Invested in rebuilding the Northeast and promoting industrial development in Bangladesh, Japan realises the value of the sea connect with the Matarbari (Bangladesh’s only deep-sea port) and Chattogram ports (Bangladesh’s main seaport) being key components.This explains Japan’s contribution in developing the Chattogram-Cox's Bazar highway projects through a first tranche loan of US$ 14.68 million. A deal worth 12, 814 crore Taka or US$ 11 million to finance this project along with two others has been signed on 29 March between the Japan International Cooperation Agency and the Government of Bangladesh. Once operationalised, the highway will ease congestion in the Chattogram port thus benefiting the trade flow of both India and Bangladesh. Furthermore, in the coming years it will also help keep congestion manageable, especially as the traffic flow in the city will increase with the operationalisation of the Matarbari port project in 2026. If Bangladesh decides to open the Matarbari port for India’s trade, upon its completion, it would significantly boost the trade of both countries, as well as benefit the Northeast region. Japan has agreed to provide US$ 319 million as the first tranche of loan for the development of this deep-sea port.
The littoral countries of the Bay are vulnerable to the threat of natural disasters, especially cyclones which compromises coastal infrastructure and maritime trade.The three countries have unique strengths which they can leverage by working trilaterally. India has transformed into a willing, capable, and reliable middle power in the region, with a large and growing population. Tokyo trusts India as a key partner in the Indo-Pacific and New Delhi, too, has actively pursued efforts to promote regional connectivity links over the past decade. Bangladesh is a strategically located country with a young and growing workforce. And Japan is a technologically advanced country with a strong financial sector. Together, these three countries can form a constructive force for development, security, and peace in the Indo-Pacific. While a trilateral arrangement for cooperation between India, Bangladesh, and Japan is still in its early stages, together with support from other powers in the region such as the United States, Australia, and Southeast Asian countries, the Dhaka-New Delhi-Tokyo partnership could play a major role in shaping the future of the Indo-Pacific region.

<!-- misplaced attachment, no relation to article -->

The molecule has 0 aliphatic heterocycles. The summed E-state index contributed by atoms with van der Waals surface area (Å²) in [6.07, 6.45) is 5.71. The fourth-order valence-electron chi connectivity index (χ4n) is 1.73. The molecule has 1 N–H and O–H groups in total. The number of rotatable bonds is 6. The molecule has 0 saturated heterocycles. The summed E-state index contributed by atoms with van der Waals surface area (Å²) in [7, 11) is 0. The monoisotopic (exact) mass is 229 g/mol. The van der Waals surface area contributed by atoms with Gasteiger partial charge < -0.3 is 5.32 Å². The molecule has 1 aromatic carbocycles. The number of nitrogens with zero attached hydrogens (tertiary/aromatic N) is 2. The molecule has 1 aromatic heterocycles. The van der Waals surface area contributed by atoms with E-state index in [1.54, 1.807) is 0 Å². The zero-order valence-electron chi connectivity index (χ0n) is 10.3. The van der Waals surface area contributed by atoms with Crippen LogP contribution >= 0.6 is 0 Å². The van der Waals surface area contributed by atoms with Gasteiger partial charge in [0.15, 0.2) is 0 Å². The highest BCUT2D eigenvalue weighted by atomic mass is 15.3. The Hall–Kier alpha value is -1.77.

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Pratnashree Basu is an Associate Fellow at Observer Research Foundation, Kolkata, with the CNED programme. She is a 2017 US Department of State IVLP Fellow ...Read More +
Sohini Bose is an Associate Fellow at Observer Research Foundation (ORF), Kolkata with the Strategic Studies Programme. Her area of research is India’s eastern maritime ...Read More +